What Makes Businesses Special?

What Makes Businesses Special?

In a world where strategic planning often becomes a ritualistic exercise, the call for strategy therapy resonates as a transformative approach. Asking hard questions can uncover the true essence of a company and the strategic choices that define its future.

 

The annual strategic planning process is often perceived as a grand spectacle within companies, marked by high emotions and departmental defence of budgets. The inherent complexity of strategy planning is challenged by the need for increased honesty. Recently, there has been a transformative shift from strategy planning to strategy therapy, emphasising the significance of brutal honesty and self-awareness in organisational success and advocating for a more transparent and truth-driven approach to strategic planning.

The Essence of Strategy

At its core, strategy is not the convoluted concept many perceive it to be. It can be distilled into three fundamental questions: Where are we now? Where do we want to go? What is a credible path to get there? These questions, though seemingly simple, form the basis for effective strategic planning and therapy.

A significant hurdle faced by many companies is their inability to answer the first question, ‘Where are we now?’ with genuine honesty regarding their strengths and weaknesses. Market leaders often find themselves in this predicament because their success is inherited, leading them to lack a profound understanding of their source of strength. On the other hand, non-market leaders might assume weaknesses without acknowledging potential strengths.

To address this, strategy therapy introduces three sub-questions forcing leaders to confront their core beliefs:

  1. What is the one thing that makes our business special?
  2. How special is the one thing that makes our business special?
  3. How far are we willing to go to make this one thing truly special?

These questions encourage leaders to be unapologetically honest about their products, company, and category, fostering a deeper understanding of their position in the market.

Unmasking the True Source of Specialness

The first sub-question, ‘What is the one thing that makes our business special?’ urges leaders to identify the true source of their competitive advantage. Whether it is the product, company, or fortuitous timing, the exercise requires confronting uncomfortable truths. The transparency gained from this process accelerates subsequent strategy planning by aligning all stakeholders on the same page.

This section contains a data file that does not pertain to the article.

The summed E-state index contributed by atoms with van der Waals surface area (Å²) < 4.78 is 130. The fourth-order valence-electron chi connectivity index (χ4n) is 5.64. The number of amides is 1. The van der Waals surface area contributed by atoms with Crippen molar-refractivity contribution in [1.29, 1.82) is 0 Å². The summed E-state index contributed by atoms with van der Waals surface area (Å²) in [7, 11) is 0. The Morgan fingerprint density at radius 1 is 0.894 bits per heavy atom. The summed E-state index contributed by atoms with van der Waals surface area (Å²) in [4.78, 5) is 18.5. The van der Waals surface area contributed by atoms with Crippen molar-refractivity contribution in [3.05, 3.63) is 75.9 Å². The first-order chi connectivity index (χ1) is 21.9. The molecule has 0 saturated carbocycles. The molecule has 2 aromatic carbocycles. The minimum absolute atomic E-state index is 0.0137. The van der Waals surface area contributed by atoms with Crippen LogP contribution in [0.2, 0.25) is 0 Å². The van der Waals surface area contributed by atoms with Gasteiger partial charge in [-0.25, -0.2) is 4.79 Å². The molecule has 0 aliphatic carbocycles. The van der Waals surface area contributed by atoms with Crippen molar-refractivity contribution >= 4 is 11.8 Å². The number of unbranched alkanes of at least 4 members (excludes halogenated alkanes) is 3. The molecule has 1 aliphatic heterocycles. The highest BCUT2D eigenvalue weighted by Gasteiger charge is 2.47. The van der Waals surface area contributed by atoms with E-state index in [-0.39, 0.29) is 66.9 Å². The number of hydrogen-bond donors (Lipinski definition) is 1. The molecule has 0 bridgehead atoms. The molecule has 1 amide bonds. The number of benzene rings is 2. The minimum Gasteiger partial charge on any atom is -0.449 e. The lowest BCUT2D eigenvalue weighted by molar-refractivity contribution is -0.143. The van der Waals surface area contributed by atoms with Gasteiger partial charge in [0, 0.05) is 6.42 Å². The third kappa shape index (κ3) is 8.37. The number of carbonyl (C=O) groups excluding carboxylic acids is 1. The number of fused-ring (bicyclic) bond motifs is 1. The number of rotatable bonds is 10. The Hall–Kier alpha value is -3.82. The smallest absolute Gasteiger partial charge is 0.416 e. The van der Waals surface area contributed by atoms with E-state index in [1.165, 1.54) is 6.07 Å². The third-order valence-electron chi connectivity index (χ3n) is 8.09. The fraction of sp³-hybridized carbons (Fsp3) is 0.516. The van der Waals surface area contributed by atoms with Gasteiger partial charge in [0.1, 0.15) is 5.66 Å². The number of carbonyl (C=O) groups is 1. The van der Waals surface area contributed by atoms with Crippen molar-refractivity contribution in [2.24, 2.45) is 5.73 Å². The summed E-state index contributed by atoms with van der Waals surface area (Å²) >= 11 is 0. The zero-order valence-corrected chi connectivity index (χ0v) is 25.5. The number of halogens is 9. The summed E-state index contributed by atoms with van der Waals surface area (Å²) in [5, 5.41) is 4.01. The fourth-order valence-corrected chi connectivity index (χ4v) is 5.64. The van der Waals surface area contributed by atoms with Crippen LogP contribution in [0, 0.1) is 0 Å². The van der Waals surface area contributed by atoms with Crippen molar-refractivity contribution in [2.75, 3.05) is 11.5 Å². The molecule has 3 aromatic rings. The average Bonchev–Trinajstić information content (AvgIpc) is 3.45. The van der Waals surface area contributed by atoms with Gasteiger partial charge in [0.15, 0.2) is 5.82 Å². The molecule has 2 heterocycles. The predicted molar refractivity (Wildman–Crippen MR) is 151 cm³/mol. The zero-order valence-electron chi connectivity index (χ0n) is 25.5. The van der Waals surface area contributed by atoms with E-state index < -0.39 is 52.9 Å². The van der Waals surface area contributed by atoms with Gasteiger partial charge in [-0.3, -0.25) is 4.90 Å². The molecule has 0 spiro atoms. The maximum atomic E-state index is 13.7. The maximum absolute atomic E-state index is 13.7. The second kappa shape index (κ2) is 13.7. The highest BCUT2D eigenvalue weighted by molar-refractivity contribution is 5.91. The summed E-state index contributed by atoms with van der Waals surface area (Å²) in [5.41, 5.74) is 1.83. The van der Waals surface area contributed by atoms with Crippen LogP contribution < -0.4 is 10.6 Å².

The second sub-question, ‘How special is the one thing that makes our business special?’ delves into the significance of the identified strength within the broader market context. Price elasticity, marketing mix modelling, benchmarking advertising spend to sales, and source of volume analyses serve as analytical tools to objectively assess the true impact of the perceived specialness. This rigorous evaluation separates genuine uniqueness from perceived superiority.

The third sub-question, ‘How far are we willing to go to make the one thing truly special?’ introduces three levels of specialness – being better, being the best, and being different/unique. Most companies tend to settle for being better, emphasising competition and market share. However, being the best involves improving and increasing the price premium, while being different requires a radical shift in product, business model, and data innovation.

Choosing a Path: Winner, Best, or Different

The profound impact of a company’s strategic choice is to recognise who they want to be – better, the best, or different. Many companies default to a ‘be the winner’ strategy, viewing competition as a zero-sum game. However, examples like Apple and Microsoft show that companies can evolve into complementary entities by choosing to design different futures. The choice is deeply rooted in a leader’s belief system, whether it leans towards scarcity or abundance.

Toyota envisions itself as ‘the most successful and respected car company in America,’ embodying a ‘be the winner’ strategy. Meanwhile, the BMW Group aims to be the ‘most successful, most sustainable premium manufacturer for individual mobility,’ aligning with a ‘be the best’ approach.

In contrast, Tesla’s mission statement, ‘accelerating the world’s transition to sustainable energy,’ reflects a distinctive ‘be different’ strategy. Notably, Tesla has embraced this approach by opening its charging network to other brands, open-sourcing patents, and offering to license its full self-driving software. While these actions may carry short-term costs, the long-term implications prompt a contemplation of whether traditional industry leaders like Toyota or BMW would make similar choices.

Leaders who default to scarcity often prioritise short-term gains and market share, neglecting the long view. In contrast, leaders embracing abundance fall in love with innovation and category design, creating a new future that addresses problems existing markets cannot solve. The essay emphasises that executives must critically examine their core belief systems to make informed strategic choices.

Moving forward, the superiority of strategy therapy over traditional planning cannot be stressed enough. Strategy therapy, marked by brutal honesty and an abundance mindset, allows leaders to embrace transparency and create innovative possibilities. By delving into the core beliefs of leaders, strategy therapy becomes a superpower that unlocks the potential for the greatest strategies.

 

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